Monday, April 27, 2015
I showed up with a backpack of extra clothes, a snack, shampoo and conditioner as well as special leave in conditioner and a lock that spelled out a word instead of having a key that could get lost.
Two sets of towels and 30$.
All of this was for three kids to do Kids night out. For 3.5 hours.
I have been told that I over pack.
When my kids go to daycare (only about 5 days a year) I send lunch boxes with their names on circular stickers stuck to the back, bulging with hummus, veggies, fruit, yogurt and lots of other things in case they need variety, need to share with friends or for some unknown reason manage to eat EVERYTHING and might need more. They are only in daycare on those days for 6 hours... six...
My husband looked that lunches one day and said, "Don't you think you are going overboard?"
That statement brought me to tears.
Because I was a struggling single Mom not too long ago. When my older children were little we didn't have a lot of money. I managed PB&J sandwiches, crackers, an apple, and a granola bar. No snacks to eat in class, no fruit when they got home.
We lived paycheck to paycheck.
If I was sick one week, laundry didn't get done and they didn't have clean clothes until I could get around to doing it.
There wasn't extra socks, extra shorts or even special conditioner.
They had the bare minimum and sometimes less than that.
It leaves scars... it makes you over compensate when you don't have to, when they grow up. Or, if you are like me and have a whole other group of kids after the older ones grow up, you throw it all at them hoping to be forgiven.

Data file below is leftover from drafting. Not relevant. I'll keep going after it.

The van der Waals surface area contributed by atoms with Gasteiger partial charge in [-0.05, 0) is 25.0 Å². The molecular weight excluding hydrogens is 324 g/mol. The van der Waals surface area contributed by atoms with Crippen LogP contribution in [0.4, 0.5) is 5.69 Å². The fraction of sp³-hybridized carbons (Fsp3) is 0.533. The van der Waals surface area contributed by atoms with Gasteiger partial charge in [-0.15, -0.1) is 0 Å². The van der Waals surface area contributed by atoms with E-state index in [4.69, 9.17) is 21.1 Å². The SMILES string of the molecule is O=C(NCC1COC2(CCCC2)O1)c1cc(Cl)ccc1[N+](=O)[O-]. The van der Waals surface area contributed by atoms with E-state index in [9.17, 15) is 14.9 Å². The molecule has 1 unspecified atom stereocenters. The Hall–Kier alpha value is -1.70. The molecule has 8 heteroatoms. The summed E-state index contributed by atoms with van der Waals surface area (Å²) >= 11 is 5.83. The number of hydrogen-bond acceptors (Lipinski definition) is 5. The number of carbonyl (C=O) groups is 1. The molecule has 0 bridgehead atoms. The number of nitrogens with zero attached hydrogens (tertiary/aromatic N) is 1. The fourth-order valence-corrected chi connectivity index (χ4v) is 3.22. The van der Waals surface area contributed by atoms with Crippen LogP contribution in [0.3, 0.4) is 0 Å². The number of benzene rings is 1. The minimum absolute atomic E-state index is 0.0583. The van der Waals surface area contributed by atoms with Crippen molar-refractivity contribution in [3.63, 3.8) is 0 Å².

Hoping to forgive yourself.
Don't discount yourself when this sneaks up and hits you. Don't dismiss the emotion, sometimes you see a parent "trying too hard", they aren't doing it to show you up and prove they are better, they are fighting their own inner demons.
Everyone has those.
I took my kids to play Mini Golf this winter for the first time and had NO idea they would love it as much as they did. So when I got the opportunity to do Putters Pride Mini golf I leapt at the chance. It's a great activity for a lazy summer night.
Putters Pride is open from 10am-10pm during the week and from 10am-11pm on the weekends. What a fun time to let the kids stay up and hit the ball around some obstacles for a little while.
Opened since 1996 they have created a great place for family and friends to gather.They offer entertaining fun for everyone with individual and group rounds of 18-hole miniature golf. Stop in for great golf fun in a memorable atmosphere.
Putter's Pride welcomes Birthday Parties, Corporate Events, Camps, Church Groups, Family Reunions, Local School and Non-Profit Fundraisers and everything in between.
For details on group rates and availability on having your party at Putter's Pride please call (303) 985-3860 or email them at email@example.com.
Click on the link to : Buy 1 Round Get 1 Round FREE Or 20% Off Birthdays
Posted by Suzanne Bastien at 2:06 PM
Tuesday, February 24, 2015
Colorado in the winter is awesome! The temps aren't too painful, the amount of snowfall is exactly what we need and the beauty makes up for the crazy times.